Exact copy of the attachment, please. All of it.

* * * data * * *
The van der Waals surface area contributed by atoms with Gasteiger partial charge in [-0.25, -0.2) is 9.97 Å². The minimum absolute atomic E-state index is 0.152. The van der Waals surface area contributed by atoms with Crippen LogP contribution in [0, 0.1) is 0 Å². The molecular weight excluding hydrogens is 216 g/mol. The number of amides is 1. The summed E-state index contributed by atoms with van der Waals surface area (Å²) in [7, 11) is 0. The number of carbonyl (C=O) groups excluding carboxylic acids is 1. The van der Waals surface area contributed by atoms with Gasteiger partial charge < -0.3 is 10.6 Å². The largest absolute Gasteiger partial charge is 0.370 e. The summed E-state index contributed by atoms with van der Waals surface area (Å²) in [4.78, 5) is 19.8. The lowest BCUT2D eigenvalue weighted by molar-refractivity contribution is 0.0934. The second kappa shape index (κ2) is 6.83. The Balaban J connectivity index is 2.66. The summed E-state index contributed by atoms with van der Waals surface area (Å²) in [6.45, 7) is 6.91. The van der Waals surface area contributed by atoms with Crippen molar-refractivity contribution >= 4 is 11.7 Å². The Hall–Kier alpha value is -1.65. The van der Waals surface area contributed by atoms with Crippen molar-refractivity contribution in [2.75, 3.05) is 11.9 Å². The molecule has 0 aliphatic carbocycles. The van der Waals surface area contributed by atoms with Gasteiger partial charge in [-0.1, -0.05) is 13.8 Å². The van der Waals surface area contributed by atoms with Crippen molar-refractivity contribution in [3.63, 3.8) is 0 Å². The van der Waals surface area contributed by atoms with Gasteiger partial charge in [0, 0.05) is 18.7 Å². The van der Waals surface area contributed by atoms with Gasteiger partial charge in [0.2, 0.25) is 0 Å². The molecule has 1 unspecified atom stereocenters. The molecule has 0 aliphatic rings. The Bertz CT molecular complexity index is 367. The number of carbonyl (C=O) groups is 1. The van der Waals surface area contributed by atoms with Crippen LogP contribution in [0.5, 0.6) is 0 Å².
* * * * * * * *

The van der Waals surface area contributed by atoms with Gasteiger partial charge in [-0.25, -0.2) is 9.97 Å². The minimum absolute atomic E-state index is 0.152. The van der Waals surface area contributed by atoms with Crippen LogP contribution in [0, 0.1) is 0 Å². The molecular weight excluding hydrogens is 216 g/mol. The number of amides is 1. The summed E-state index contributed by atoms with van der Waals surface area (Å²) in [7, 11) is 0. The number of carbonyl (C=O) groups excluding carboxylic acids is 1. The van der Waals surface area contributed by atoms with Gasteiger partial charge < -0.3 is 10.6 Å². The largest absolute Gasteiger partial charge is 0.370 e. The summed E-state index contributed by atoms with van der Waals surface area (Å²) in [4.78, 5) is 19.8. The lowest BCUT2D eigenvalue weighted by molar-refractivity contribution is 0.0934. The second kappa shape index (κ2) is 6.83. The Balaban J connectivity index is 2.66. The summed E-state index contributed by atoms with van der Waals surface area (Å²) in [6.45, 7) is 6.91. The van der Waals surface area contributed by atoms with Crippen molar-refractivity contribution >= 4 is 11.7 Å². The Hall–Kier alpha value is -1.65. The van der Waals surface area contributed by atoms with Crippen molar-refractivity contribution in [2.75, 3.05) is 11.9 Å². The molecule has 0 aliphatic carbocycles. The van der Waals surface area contributed by atoms with Gasteiger partial charge in [-0.1, -0.05) is 13.8 Å². The van der Waals surface area contributed by atoms with Crippen molar-refractivity contribution in [3.63, 3.8) is 0 Å². The van der Waals surface area contributed by atoms with Gasteiger partial charge in [0, 0.05) is 18.7 Å². The van der Waals surface area contributed by atoms with Gasteiger partial charge in [0.2, 0.25) is 0 Å². The molecule has 1 unspecified atom stereocenters. The molecule has 0 aliphatic rings. The Bertz CT molecular complexity index is 367. The number of carbonyl (C=O) groups is 1. The van der Waals surface area contributed by atoms with Crippen LogP contribution in [0.5, 0.6) is 0 Å².